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Sheep-keeping laws in France
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hardworkinghippy



Joined: 01 Jan 2005
Posts: 1110
Location: Bourrou South West France
PostPosted: Mon Sep 24, 07 8:38 pm    Post subject:  Reply with quote    

Escapedchickens, If they're in public, they'll be tagged.

Just me, that depends whether you're zero grazing or extensive. Obviously you only need a very small amount of land if you farm intensively.

You must have at least 10 breeding ewes to get grants, but don't get too excited - you'll only get about £11 a head in a "normal" region and a couple of quid more if you live in one of the "handicapped" (usually mountain) areas plus a bit more if they're on extensive pasture (Which means outside for more than x months in the year with a minimum surface of x per ewe ("x " depends on your region).

Organic or self-certified organic 6/7 month good quality lambs sell for about 130€ where we are. For the work of keeping and feeding about 25 sheep, shearing eleven, clipping feet a few times a year, tagging, dagging, vet bills, fencing and pasture management you'll earn about a thousand pounds, if you have no losses.

If you've 50 or so ewes, a good dog and a good back it's worth it as you're paying MSA, agricultural land tax and insurance anyway. That's easily manageable by two fit people, but the more animals you have, the more losses you have and urgent is urgent if there's a problem - and sheep get themselves into all sorts of trouble so you have to be around all the time.

Vanessa



Joined: 08 May 2006
Posts: 8324

PostPosted: Tue Sep 25, 07 6:45 am    Post subject: Reply with quote    

Thanks for the full and honest reply, Irene, even if it wasn't really what I wanted to hear "AND a strong back" rules me out It's getting harder to think of something to "do" with our land now that my back is so weak. I so wanted to "be a farmer".

boisdevie1



Joined: 11 Aug 2006
Posts: 3896
Location: Lancaster
PostPosted: Tue Sep 25, 07 8:07 am    Post subject: Reply with quote    

A think a big thankyou to HWH. How would we manage without her?

hardworkinghippy



Joined: 01 Jan 2005
Posts: 1110
Location: Bourrou South West France
PostPosted: Tue Sep 25, 07 9:17 am    Post subject: Reply with quote    



It just so happens that I'm a farmer with the brain of a management consultant. At the Agricultural college where I worked I took on the role of helping young farmers set up in business and that's how I got involved in all this stuff.

Vanessa, you'd be wise to consider something in the agricultural line because after the CMU stops for the "rich British", you'll have to pay for private health cover which may be a lot more expensive than your MSA cotisations.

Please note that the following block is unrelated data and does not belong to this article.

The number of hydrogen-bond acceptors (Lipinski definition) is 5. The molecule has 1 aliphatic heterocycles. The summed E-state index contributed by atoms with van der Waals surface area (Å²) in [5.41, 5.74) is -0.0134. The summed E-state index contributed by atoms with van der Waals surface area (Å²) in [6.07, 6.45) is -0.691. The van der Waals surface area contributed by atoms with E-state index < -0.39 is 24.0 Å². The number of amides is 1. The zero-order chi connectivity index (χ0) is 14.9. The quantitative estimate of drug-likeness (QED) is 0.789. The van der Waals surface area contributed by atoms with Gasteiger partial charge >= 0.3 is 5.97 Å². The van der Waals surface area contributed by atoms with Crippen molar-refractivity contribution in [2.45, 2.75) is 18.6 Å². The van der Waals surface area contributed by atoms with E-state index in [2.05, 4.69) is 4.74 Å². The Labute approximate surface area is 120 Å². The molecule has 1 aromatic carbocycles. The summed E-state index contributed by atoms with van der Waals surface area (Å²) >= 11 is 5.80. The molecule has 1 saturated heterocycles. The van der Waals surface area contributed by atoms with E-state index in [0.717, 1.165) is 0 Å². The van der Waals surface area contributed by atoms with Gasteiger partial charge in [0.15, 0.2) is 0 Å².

Just a thought...

Vanessa



Joined: 08 May 2006
Posts: 8324

PostPosted: Tue Sep 25, 07 10:23 am    Post subject: Reply with quote    

I know ... which is why I'm now wracking my brains trying to work out what to do instead ... Irene, how about Ouessant sheep? I've heard they're much lighter than "normal" sheep ... mind you, that'd make the market-price per head less, too ... oooh, why can't life be simple?!!

Vanessa



Joined: 08 May 2006
Posts: 8324

PostPosted: Tue Sep 25, 07 2:21 pm    Post subject: Reply with quote    

In light of proposed changes to Micro-bic ... can you farm under a micro-bic?

hardworkinghippy



Joined: 01 Jan 2005
Posts: 1110
Location: Bourrou South West France
PostPosted: Tue Sep 25, 07 5:11 pm    Post subject: Reply with quote    

Ouessant sheep are like Angora goats in that they don't attract any grants. They're easy to handle, but there's not a lot of meat on them and they have four feet and have to be wormed and transported and marked like all farm animals. The market is already very active selling them as pets or pretty lawnmowers. (There's a lovely link on my blog to a blog about Ouessants.) There could be money in breeding good stock...maybe.

Do you mean a micro-bic (that's a tax régime) or do you mean a micro-entreprise ?

Farming doesn't come under either, but you can pay the lower cotisations de solidarity to the MSA if farming will be a secondary activity. They usually work out at under 600€ a year unless your rolling in dosh. Then your principal activity covers your pension and health insurance and you have the right to sell your produce. Even hay is worth selling as you've quite a bit of land and you'll always get customers for farm produce produced ethically.

The micro-bic is a way of calculating part of your revenue separately and you can choose to use this régime (if it benefits you) if you do B&B or rent gîtes. You get very generous allowances deducted on your income before you start paying tax.